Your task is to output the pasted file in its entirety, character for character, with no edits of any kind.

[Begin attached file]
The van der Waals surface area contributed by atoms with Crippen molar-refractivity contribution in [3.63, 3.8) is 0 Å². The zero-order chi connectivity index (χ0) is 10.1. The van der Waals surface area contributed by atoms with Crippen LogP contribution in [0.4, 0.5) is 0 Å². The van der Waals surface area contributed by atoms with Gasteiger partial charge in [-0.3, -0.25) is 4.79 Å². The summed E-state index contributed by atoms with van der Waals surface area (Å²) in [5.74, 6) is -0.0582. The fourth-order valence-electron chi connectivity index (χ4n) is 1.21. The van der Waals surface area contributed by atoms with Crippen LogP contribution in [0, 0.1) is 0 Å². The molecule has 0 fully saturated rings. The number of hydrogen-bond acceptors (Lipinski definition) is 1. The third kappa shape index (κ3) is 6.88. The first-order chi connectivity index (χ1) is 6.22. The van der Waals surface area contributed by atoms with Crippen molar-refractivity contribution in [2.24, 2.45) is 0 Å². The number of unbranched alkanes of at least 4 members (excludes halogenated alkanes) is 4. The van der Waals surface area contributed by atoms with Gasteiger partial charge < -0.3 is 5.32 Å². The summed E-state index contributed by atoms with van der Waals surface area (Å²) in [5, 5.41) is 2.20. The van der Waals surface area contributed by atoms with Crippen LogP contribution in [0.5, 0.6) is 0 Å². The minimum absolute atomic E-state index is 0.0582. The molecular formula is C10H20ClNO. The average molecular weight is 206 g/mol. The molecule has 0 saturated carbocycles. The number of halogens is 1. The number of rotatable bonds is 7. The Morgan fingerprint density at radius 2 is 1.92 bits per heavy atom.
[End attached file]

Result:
The van der Waals surface area contributed by atoms with Crippen molar-refractivity contribution in [3.63, 3.8) is 0 Å². The zero-order chi connectivity index (χ0) is 10.1. The van der Waals surface area contributed by atoms with Crippen LogP contribution in [0.4, 0.5) is 0 Å². The van der Waals surface area contributed by atoms with Gasteiger partial charge in [-0.3, -0.25) is 4.79 Å². The summed E-state index contributed by atoms with van der Waals surface area (Å²) in [5.74, 6) is -0.0582. The fourth-order valence-electron chi connectivity index (χ4n) is 1.21. The van der Waals surface area contributed by atoms with Crippen LogP contribution in [0, 0.1) is 0 Å². The molecule has 0 fully saturated rings. The number of hydrogen-bond acceptors (Lipinski definition) is 1. The third kappa shape index (κ3) is 6.88. The first-order chi connectivity index (χ1) is 6.22. The van der Waals surface area contributed by atoms with Crippen molar-refractivity contribution in [2.24, 2.45) is 0 Å². The number of unbranched alkanes of at least 4 members (excludes halogenated alkanes) is 4. The van der Waals surface area contributed by atoms with Gasteiger partial charge < -0.3 is 5.32 Å². The summed E-state index contributed by atoms with van der Waals surface area (Å²) in [5, 5.41) is 2.20. The van der Waals surface area contributed by atoms with Crippen LogP contribution in [0.5, 0.6) is 0 Å². The minimum absolute atomic E-state index is 0.0582. The molecular formula is C10H20ClNO. The average molecular weight is 206 g/mol. The molecule has 0 saturated carbocycles. The number of halogens is 1. The number of rotatable bonds is 7. The Morgan fingerprint density at radius 2 is 1.92 bits per heavy atom.